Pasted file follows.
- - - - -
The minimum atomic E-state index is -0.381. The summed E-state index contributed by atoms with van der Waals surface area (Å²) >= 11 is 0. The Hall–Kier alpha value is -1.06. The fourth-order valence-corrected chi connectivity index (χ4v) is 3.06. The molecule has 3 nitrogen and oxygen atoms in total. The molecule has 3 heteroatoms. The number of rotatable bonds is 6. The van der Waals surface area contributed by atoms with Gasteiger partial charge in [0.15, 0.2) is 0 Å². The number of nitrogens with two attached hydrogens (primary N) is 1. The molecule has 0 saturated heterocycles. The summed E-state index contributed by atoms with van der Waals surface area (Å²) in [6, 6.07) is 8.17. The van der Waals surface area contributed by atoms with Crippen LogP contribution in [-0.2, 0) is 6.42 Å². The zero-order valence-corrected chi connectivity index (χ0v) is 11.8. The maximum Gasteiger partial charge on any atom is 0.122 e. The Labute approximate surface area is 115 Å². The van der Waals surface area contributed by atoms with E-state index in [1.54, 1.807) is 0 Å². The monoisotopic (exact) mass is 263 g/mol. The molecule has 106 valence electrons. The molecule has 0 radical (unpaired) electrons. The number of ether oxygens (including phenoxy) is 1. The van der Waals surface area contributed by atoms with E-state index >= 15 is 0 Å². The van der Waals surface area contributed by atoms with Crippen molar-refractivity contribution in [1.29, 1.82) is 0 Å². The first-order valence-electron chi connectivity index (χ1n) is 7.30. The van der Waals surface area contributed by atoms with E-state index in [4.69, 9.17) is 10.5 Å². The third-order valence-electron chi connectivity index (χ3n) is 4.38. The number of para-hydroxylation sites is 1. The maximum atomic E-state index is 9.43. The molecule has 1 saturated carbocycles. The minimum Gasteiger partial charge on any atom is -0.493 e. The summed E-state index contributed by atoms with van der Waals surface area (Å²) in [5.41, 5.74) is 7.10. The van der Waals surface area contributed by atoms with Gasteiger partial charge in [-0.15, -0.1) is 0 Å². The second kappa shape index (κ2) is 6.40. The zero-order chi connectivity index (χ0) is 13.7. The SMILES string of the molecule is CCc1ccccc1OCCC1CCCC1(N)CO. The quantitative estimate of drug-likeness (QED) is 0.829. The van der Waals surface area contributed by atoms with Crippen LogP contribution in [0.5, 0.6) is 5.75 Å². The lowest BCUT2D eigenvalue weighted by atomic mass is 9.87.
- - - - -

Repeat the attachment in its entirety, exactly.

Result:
The minimum atomic E-state index is -0.381. The summed E-state index contributed by atoms with van der Waals surface area (Å²) >= 11 is 0. The Hall–Kier alpha value is -1.06. The fourth-order valence-corrected chi connectivity index (χ4v) is 3.06. The molecule has 3 nitrogen and oxygen atoms in total. The molecule has 3 heteroatoms. The number of rotatable bonds is 6. The van der Waals surface area contributed by atoms with Gasteiger partial charge in [0.15, 0.2) is 0 Å². The number of nitrogens with two attached hydrogens (primary N) is 1. The molecule has 0 saturated heterocycles. The summed E-state index contributed by atoms with van der Waals surface area (Å²) in [6, 6.07) is 8.17. The van der Waals surface area contributed by atoms with Crippen LogP contribution in [-0.2, 0) is 6.42 Å². The zero-order valence-corrected chi connectivity index (χ0v) is 11.8. The maximum Gasteiger partial charge on any atom is 0.122 e. The Labute approximate surface area is 115 Å². The van der Waals surface area contributed by atoms with E-state index in [1.54, 1.807) is 0 Å². The monoisotopic (exact) mass is 263 g/mol. The molecule has 106 valence electrons. The molecule has 0 radical (unpaired) electrons. The number of ether oxygens (including phenoxy) is 1. The van der Waals surface area contributed by atoms with E-state index >= 15 is 0 Å². The van der Waals surface area contributed by atoms with Crippen molar-refractivity contribution in [1.29, 1.82) is 0 Å². The first-order valence-electron chi connectivity index (χ1n) is 7.30. The van der Waals surface area contributed by atoms with E-state index in [4.69, 9.17) is 10.5 Å². The third-order valence-electron chi connectivity index (χ3n) is 4.38. The number of para-hydroxylation sites is 1. The maximum atomic E-state index is 9.43. The molecule has 1 saturated carbocycles. The minimum Gasteiger partial charge on any atom is -0.493 e. The summed E-state index contributed by atoms with van der Waals surface area (Å²) in [5.41, 5.74) is 7.10. The van der Waals surface area contributed by atoms with Gasteiger partial charge in [-0.15, -0.1) is 0 Å². The second kappa shape index (κ2) is 6.40. The zero-order chi connectivity index (χ0) is 13.7. The SMILES string of the molecule is CCc1ccccc1OCCC1CCCC1(N)CO. The quantitative estimate of drug-likeness (QED) is 0.829. The van der Waals surface area contributed by atoms with Crippen LogP contribution in [0.5, 0.6) is 5.75 Å². The lowest BCUT2D eigenvalue weighted by atomic mass is 9.87.